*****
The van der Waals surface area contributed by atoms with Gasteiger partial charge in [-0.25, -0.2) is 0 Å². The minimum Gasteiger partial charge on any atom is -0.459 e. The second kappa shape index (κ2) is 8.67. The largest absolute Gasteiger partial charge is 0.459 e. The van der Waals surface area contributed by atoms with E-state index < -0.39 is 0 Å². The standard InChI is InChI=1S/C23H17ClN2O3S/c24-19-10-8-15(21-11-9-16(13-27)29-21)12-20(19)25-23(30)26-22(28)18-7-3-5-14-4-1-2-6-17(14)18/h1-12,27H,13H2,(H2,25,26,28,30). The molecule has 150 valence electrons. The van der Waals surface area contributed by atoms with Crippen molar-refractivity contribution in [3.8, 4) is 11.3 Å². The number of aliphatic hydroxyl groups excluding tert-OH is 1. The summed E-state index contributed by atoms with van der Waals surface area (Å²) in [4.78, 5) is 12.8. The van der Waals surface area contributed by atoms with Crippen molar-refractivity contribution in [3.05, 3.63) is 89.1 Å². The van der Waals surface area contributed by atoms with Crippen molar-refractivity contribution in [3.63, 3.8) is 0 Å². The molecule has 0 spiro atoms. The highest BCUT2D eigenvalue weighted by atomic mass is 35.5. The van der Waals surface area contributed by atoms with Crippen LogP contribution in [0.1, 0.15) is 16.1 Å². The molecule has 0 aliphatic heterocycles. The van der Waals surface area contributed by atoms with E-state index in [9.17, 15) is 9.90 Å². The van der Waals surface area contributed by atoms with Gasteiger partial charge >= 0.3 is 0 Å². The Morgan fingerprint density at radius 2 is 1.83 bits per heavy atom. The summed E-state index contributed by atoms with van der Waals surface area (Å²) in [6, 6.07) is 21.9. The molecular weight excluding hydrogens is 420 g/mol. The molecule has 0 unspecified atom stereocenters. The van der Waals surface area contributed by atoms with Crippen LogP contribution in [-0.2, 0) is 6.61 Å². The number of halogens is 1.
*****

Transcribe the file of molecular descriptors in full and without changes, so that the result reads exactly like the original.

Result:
The van der Waals surface area contributed by atoms with Gasteiger partial charge in [-0.25, -0.2) is 0 Å². The minimum Gasteiger partial charge on any atom is -0.459 e. The second kappa shape index (κ2) is 8.67. The largest absolute Gasteiger partial charge is 0.459 e. The van der Waals surface area contributed by atoms with E-state index < -0.39 is 0 Å². The standard InChI is InChI=1S/C23H17ClN2O3S/c24-19-10-8-15(21-11-9-16(13-27)29-21)12-20(19)25-23(30)26-22(28)18-7-3-5-14-4-1-2-6-17(14)18/h1-12,27H,13H2,(H2,25,26,28,30). The molecule has 150 valence electrons. The van der Waals surface area contributed by atoms with Crippen molar-refractivity contribution in [3.8, 4) is 11.3 Å². The number of aliphatic hydroxyl groups excluding tert-OH is 1. The summed E-state index contributed by atoms with van der Waals surface area (Å²) in [4.78, 5) is 12.8. The van der Waals surface area contributed by atoms with Crippen molar-refractivity contribution in [3.05, 3.63) is 89.1 Å². The van der Waals surface area contributed by atoms with Crippen molar-refractivity contribution in [3.63, 3.8) is 0 Å². The molecule has 0 spiro atoms. The highest BCUT2D eigenvalue weighted by atomic mass is 35.5. The van der Waals surface area contributed by atoms with Crippen LogP contribution in [0.1, 0.15) is 16.1 Å². The molecule has 0 aliphatic heterocycles. The van der Waals surface area contributed by atoms with E-state index in [9.17, 15) is 9.90 Å². The van der Waals surface area contributed by atoms with Gasteiger partial charge >= 0.3 is 0 Å². The Morgan fingerprint density at radius 2 is 1.83 bits per heavy atom. The summed E-state index contributed by atoms with van der Waals surface area (Å²) in [6, 6.07) is 21.9. The molecular weight excluding hydrogens is 420 g/mol. The molecule has 0 unspecified atom stereocenters. The van der Waals surface area contributed by atoms with Crippen LogP contribution in [-0.2, 0) is 6.61 Å². The number of halogens is 1.